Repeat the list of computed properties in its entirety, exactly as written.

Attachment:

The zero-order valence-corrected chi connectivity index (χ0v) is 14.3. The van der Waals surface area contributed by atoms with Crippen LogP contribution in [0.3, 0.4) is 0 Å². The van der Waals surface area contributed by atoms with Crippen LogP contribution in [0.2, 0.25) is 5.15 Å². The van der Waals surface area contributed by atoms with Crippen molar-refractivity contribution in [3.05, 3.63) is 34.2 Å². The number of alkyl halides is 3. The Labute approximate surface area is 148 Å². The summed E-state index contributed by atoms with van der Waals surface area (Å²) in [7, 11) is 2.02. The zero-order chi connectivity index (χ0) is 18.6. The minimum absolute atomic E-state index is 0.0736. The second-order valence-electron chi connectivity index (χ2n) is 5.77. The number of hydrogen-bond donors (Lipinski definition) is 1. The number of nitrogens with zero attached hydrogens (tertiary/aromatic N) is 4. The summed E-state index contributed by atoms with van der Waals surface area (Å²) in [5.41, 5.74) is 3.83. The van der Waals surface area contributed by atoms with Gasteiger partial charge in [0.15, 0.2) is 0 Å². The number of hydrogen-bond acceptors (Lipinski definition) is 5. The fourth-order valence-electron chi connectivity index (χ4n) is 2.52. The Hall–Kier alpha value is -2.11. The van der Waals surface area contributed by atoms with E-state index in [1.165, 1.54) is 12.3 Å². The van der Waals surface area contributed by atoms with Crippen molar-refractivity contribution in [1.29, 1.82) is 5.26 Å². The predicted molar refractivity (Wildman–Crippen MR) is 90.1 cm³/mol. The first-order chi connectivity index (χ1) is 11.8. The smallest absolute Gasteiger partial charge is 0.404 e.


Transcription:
The zero-order valence-corrected chi connectivity index (χ0v) is 14.3. The van der Waals surface area contributed by atoms with Crippen LogP contribution in [0.3, 0.4) is 0 Å². The van der Waals surface area contributed by atoms with Crippen LogP contribution in [0.2, 0.25) is 5.15 Å². The van der Waals surface area contributed by atoms with Crippen molar-refractivity contribution in [3.05, 3.63) is 34.2 Å². The number of alkyl halides is 3. The Labute approximate surface area is 148 Å². The summed E-state index contributed by atoms with van der Waals surface area (Å²) in [7, 11) is 2.02. The zero-order chi connectivity index (χ0) is 18.6. The minimum absolute atomic E-state index is 0.0736. The second-order valence-electron chi connectivity index (χ2n) is 5.77. The number of hydrogen-bond donors (Lipinski definition) is 1. The number of nitrogens with zero attached hydrogens (tertiary/aromatic N) is 4. The summed E-state index contributed by atoms with van der Waals surface area (Å²) in [5.41, 5.74) is 3.83. The van der Waals surface area contributed by atoms with Gasteiger partial charge in [0.15, 0.2) is 0 Å². The number of hydrogen-bond acceptors (Lipinski definition) is 5. The fourth-order valence-electron chi connectivity index (χ4n) is 2.52. The Hall–Kier alpha value is -2.11. The van der Waals surface area contributed by atoms with E-state index in [1.165, 1.54) is 12.3 Å². The van der Waals surface area contributed by atoms with Crippen molar-refractivity contribution in [1.29, 1.82) is 5.26 Å². The predicted molar refractivity (Wildman–Crippen MR) is 90.1 cm³/mol. The first-order chi connectivity index (χ1) is 11.8. The smallest absolute Gasteiger partial charge is 0.404 e.